Protagonists and critics of male circumcision debate whether the practice is morally acceptable. They disagree on whether there are substantial similarities between male and female circumcision. Protagonists clearly demarcate the practices by calling the one male circumcision and the other FGM. A senior leader in the Jewish British community asked me to refrain from using the term “female circumcision” to avoid any association with male circumcision. Protagonists and critics disagree whether there is an absolute right to bodily integrity. Protagonists and critics disagree on issues pertaining to parental responsibilities and paternalism, whether parents should have the power to deform the integrity of the children’s bodies, and how to assess children’s best interests. They reach contrasting results when they balance the right of parents to determine their children’s communal association vis-à-vis children rights. They assign different weights to harm as well as to medical risks and to non-medical benefits. The different weights to risks and benefits conform to their underlying views about the practices.

While there are medical justifications to male circumcision, these are usually brought by supporters of the practice who wish to reinforce their position. Protagonists and critics disagree about the significance of medical reasons for circumcision and about the injuries resulting from the practice. They disagree on whether the potential complications resulting from the procedure are significant (El Bcheraoui et al. 2014; Weiss et al. 2010). They disagree as to whether circumcision contributes to the cleanliness of the penis. They also disagree about the extent of reduction in sexual pleasure and the trauma that male circumcision might cause to its subjects.Footnote 15 Furthermore, protagonists do not necessarily see reduction in sexual drive as a bad thing. They also disagree whether the issue of consent is important and as to what steps the state should take.

These are all, prima facie, reasonable disagreements. The issue presents a hard case for which there are a number of interpretations, and a number of possible solutions.

A proposal

Any form of circumcision is painful. Our reproduction organs are most sensitive and even slight scars can cause discomfort and agony. It is our responsibility to devise procedures that are as pain-free as possible in the safest possible environment. What form of state interference would seem reasonable?

We need to recognize that male circumcision is deeply rooted in tradition. Finding a compromise over ideological and identity issues is most challenging. The communities that adopted the practice see male circumcision as a significant component of their identity. These communities have legitimate, strong historical claims for autonomy. Some liberals may claim that male circumcision is not morally justified. But we do not have legitimate grounds to enforce our morality upon the group because significant bodily damage is rarely inflicted upon those who are circumcised, because no straightforward coercion is employed against parents who refuse to circumcise their boys, and because of the historical claims for cultural autonomy that the said groups possess. The case would be different if evidence showed that families were to feel that they were being coerced to follow a certain conception of the good and were not allowed to leave their community. That is, the case would be different if these families were subject to designated coercion. Designated coercion is aimed at a certain individual who rebels against the discriminatory norm. This type of coercion is not aimed at convincing the entire cultural group of an irrefutable truth; instead it is a focused pressure on certain targeted individuals who seem to go astray from their community (Cohen-Almagor 2006).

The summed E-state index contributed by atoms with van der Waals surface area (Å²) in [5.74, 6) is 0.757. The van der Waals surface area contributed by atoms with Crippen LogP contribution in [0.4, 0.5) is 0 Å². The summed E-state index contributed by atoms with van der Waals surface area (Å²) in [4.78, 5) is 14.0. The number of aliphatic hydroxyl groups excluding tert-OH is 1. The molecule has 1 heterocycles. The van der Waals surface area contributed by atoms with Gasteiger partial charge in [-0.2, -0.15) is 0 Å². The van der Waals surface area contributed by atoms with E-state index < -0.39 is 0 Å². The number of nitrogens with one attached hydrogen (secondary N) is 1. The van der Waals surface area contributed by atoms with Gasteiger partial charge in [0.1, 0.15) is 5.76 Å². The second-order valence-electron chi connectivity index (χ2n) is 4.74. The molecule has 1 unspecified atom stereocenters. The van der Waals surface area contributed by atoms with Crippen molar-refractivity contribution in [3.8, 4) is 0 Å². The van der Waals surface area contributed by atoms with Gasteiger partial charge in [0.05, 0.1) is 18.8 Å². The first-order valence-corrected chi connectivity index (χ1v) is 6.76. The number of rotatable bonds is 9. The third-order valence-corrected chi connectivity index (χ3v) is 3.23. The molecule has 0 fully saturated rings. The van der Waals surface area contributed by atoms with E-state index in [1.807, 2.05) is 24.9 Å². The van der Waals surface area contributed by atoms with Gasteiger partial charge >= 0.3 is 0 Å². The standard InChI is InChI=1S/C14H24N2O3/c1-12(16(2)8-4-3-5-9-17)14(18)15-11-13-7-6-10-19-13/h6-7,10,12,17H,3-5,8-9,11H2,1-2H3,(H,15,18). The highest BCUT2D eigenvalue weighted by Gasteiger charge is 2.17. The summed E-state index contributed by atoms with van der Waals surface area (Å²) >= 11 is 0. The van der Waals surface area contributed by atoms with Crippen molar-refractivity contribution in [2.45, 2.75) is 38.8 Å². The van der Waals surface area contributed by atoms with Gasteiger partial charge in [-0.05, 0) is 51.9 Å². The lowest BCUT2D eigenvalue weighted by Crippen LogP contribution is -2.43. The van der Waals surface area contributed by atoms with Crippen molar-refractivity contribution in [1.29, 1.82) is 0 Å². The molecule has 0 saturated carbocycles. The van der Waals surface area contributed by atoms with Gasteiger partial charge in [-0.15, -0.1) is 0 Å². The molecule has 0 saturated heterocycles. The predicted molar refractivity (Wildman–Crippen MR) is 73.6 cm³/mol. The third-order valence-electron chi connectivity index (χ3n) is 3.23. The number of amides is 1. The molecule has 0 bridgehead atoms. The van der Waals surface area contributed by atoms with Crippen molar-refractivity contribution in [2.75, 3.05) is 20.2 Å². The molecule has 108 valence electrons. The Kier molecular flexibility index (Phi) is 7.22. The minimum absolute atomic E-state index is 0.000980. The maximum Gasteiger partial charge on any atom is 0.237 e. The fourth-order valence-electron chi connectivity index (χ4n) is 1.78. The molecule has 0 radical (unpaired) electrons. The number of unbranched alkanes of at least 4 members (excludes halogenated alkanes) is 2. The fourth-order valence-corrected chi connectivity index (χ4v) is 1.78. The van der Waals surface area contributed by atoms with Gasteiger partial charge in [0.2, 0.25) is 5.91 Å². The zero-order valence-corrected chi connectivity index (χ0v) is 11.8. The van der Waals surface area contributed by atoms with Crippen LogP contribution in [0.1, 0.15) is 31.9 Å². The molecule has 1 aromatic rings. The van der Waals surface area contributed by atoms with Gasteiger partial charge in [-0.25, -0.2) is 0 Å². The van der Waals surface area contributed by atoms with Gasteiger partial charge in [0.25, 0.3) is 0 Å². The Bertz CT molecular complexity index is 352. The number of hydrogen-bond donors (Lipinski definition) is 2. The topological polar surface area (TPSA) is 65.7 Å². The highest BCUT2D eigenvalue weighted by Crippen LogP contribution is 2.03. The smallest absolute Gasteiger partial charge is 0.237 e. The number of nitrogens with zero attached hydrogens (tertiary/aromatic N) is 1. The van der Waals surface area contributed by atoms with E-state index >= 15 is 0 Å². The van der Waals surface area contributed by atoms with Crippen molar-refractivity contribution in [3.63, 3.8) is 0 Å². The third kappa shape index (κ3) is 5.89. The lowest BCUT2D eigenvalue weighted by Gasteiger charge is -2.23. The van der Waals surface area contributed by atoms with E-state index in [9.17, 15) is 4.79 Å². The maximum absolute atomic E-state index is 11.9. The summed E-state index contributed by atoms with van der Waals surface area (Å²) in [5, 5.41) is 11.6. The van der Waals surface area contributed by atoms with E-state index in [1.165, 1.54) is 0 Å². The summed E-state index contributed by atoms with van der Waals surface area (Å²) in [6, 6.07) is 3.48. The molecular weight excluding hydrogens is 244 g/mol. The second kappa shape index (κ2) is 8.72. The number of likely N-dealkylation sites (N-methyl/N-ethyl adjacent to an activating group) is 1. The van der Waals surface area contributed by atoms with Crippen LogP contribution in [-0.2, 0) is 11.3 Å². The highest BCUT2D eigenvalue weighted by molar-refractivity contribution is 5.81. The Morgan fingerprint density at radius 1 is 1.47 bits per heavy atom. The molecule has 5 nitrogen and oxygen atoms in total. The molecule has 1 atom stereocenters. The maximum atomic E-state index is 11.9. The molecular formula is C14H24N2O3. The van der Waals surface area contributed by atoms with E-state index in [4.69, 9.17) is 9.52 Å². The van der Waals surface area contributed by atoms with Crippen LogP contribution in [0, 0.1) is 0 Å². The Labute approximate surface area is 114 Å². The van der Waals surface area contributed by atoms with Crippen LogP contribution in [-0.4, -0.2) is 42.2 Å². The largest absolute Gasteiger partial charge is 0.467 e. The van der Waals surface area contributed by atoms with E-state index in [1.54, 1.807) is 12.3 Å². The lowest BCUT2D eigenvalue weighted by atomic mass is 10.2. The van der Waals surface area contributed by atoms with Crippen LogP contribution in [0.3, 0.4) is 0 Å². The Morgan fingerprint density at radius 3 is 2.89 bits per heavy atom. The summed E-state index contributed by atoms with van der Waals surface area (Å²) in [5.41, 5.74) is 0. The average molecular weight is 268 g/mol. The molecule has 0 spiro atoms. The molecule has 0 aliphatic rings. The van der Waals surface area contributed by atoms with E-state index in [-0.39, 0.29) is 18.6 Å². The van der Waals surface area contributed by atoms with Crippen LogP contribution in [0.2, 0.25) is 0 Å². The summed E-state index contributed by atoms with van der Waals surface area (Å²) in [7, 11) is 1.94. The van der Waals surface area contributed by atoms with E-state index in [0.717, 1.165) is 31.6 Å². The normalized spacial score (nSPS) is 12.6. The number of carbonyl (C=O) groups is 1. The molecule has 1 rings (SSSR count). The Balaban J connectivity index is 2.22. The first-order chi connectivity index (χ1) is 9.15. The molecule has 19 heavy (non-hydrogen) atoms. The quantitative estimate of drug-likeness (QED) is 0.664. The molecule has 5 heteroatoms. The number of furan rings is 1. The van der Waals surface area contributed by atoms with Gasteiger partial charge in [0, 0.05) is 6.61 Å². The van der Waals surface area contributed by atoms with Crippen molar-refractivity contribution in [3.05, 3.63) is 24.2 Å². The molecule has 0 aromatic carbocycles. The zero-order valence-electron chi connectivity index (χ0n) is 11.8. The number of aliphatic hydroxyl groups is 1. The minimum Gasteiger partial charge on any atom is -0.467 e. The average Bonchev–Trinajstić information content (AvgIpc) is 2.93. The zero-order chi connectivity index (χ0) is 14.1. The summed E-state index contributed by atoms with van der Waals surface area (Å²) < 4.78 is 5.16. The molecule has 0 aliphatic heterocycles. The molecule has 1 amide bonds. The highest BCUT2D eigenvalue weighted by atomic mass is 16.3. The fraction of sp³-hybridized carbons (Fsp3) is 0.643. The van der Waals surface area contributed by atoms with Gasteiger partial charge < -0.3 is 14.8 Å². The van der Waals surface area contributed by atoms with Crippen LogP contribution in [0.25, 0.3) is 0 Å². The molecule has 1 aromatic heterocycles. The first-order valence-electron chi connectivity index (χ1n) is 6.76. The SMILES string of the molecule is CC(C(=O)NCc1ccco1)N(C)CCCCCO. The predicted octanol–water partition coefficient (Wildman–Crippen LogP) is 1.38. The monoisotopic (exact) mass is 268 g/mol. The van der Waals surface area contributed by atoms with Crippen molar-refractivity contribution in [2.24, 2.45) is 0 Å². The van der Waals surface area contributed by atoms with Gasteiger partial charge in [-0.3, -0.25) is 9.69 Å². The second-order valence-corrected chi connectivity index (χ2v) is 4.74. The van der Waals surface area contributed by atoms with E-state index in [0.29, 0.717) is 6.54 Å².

Evidence suggests that children should be circumcised in the early days or weeks of life, when the circumcision is safest, and unlikely to leave any trauma on the young infant (El Bcheraoui et al. 2014). While the issue of consent is important, on this particular matter of male circumcision there are weighty countervailing considerations that compellingly convince to perform circumcision in infancy. The health benefits include better hygiene; protection against urinary tract infection; eliminating the risk of balanitis and phimosis in childhood and after puberty which impedes micturition and results in difficult and painful erections in adolescence and adulthood as well as reduced likelihood of penile inflammation, HIV, genital herpes and other sexually transmitted infections (STIs) (Cooper et al. 2010, pp. 318–319; Morris et al. 2017a, b). In the future female sexual partners of males, infant circumcision means they too will be at reduced risk of STIs and cervical cancer. Furthermore, the infant is less mobile and, therefore, it is easier to preform anaesthesia; the procedure is simpler; healing is quicker; the cosmetic outcome is superior; cost-effectiveness is high, as is acceptability of the procedure. Moreover, psychological consequences for circumcision performed later in childhood are avoided as well as absence from work or school (Morris et al. 2012, p. 20).